New governor Eric Holcomb has promised to make it easier for counties to establish a syringe exchange program and a bill moving through the legislature would make that possible.
A House committee Wednesday voted 12-1 in support of HB 1438, which would allow counties or municipalities to establish a syringe exchange without getting permission from the State Health department first.
Existing law requires the state to declare a public health emergency before needle exchange programs can operate. State Health Commissioner Jerome Adams says the declarations are no longer necessary.
New Republican Attorney General Curtis Hill testified against the proposal, saying he believes statewide oversight is necessary.
But newly-appointed Executive Director for Drug Prevention, Treatment and Enforcement Jim McClelland and Indiana State Health Commissioner Jerome Adams testified with strong support for the proposal.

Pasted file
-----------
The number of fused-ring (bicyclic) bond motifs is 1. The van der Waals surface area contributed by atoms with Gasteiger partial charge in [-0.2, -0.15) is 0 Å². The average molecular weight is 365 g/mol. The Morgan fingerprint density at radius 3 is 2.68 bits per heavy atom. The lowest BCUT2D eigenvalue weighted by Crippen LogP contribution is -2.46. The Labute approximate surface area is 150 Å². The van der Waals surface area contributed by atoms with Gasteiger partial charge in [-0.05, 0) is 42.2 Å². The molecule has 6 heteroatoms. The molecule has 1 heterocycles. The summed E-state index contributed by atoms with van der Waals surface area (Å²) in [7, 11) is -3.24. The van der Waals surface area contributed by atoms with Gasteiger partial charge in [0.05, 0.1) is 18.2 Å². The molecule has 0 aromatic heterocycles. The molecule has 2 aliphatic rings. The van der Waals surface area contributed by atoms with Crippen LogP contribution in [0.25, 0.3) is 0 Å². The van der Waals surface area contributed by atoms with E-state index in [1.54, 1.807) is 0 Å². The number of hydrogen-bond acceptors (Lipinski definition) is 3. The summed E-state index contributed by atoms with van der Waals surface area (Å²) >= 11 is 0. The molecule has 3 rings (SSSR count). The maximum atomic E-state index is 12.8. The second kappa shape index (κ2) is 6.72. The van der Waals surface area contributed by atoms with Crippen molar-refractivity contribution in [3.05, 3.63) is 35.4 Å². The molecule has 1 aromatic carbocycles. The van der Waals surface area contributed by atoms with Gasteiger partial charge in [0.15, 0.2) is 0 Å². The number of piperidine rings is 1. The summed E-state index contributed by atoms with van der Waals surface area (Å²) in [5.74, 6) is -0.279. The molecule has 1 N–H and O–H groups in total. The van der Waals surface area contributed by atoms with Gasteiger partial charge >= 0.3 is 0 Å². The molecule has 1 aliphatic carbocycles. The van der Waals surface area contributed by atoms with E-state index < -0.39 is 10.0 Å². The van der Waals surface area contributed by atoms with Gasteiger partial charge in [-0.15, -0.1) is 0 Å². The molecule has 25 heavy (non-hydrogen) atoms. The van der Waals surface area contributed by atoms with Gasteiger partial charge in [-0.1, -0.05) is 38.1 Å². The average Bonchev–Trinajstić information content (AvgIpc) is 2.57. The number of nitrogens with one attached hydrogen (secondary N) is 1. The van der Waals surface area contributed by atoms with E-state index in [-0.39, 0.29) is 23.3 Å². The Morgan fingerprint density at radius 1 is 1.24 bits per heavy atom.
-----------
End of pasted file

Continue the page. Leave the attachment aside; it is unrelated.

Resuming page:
Hill expressed concern that needle exchanges might become distribution centers, but Adams says in Scott County, 96 percent of needles have been returned. Scott is among nine counties that have state approval for needle exchanges.
The bill maintains the health commissioner’s power to end a program and requires exchanges to stock overdose prevention drugs.
Dr. Carrie Lawrence is the Director of the Project Cultivate program, which aims to help county health departments design and implement a needle exchange.
Testifying in favor of HB 1438, Lawrence said the programs do much more than provide clean syringes. Both current law and the proposed bill stipulate that the programs must also provide drug addiction treatment and referral information and provide education and training on drug overdose response and treatment.
The Associated Press contributed to this report.